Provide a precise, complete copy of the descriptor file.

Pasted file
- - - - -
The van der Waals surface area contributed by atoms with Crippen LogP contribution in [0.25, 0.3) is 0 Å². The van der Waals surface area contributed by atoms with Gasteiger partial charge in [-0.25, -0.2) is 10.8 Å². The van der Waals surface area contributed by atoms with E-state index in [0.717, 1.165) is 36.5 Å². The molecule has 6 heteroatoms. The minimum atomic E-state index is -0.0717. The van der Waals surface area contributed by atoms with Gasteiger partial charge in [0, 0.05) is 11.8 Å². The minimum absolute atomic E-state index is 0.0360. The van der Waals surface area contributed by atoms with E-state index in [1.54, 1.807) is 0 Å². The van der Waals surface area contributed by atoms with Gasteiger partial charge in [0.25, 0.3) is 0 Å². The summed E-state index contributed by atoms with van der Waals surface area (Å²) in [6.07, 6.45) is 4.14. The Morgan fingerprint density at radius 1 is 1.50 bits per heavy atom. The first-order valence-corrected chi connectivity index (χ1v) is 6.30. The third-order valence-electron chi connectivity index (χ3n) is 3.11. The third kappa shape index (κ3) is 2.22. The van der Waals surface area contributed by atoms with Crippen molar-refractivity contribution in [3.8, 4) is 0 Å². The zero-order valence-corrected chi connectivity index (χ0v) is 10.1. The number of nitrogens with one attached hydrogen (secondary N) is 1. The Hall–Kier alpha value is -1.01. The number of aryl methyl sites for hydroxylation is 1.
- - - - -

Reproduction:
The van der Waals surface area contributed by atoms with Crippen LogP contribution in [0.25, 0.3) is 0 Å². The van der Waals surface area contributed by atoms with Gasteiger partial charge in [-0.25, -0.2) is 10.8 Å². The van der Waals surface area contributed by atoms with E-state index in [0.717, 1.165) is 36.5 Å². The molecule has 6 heteroatoms. The minimum atomic E-state index is -0.0717. The van der Waals surface area contributed by atoms with Gasteiger partial charge in [0, 0.05) is 11.8 Å². The minimum absolute atomic E-state index is 0.0360. The van der Waals surface area contributed by atoms with E-state index in [1.54, 1.807) is 0 Å². The van der Waals surface area contributed by atoms with Gasteiger partial charge in [0.25, 0.3) is 0 Å². The summed E-state index contributed by atoms with van der Waals surface area (Å²) in [6.07, 6.45) is 4.14. The Morgan fingerprint density at radius 1 is 1.50 bits per heavy atom. The first-order valence-corrected chi connectivity index (χ1v) is 6.30. The third-order valence-electron chi connectivity index (χ3n) is 3.11. The third kappa shape index (κ3) is 2.22. The van der Waals surface area contributed by atoms with Crippen molar-refractivity contribution in [3.8, 4) is 0 Å². The zero-order valence-corrected chi connectivity index (χ0v) is 10.1. The number of nitrogens with one attached hydrogen (secondary N) is 1. The Hall–Kier alpha value is -1.01. The number of aryl methyl sites for hydroxylation is 1.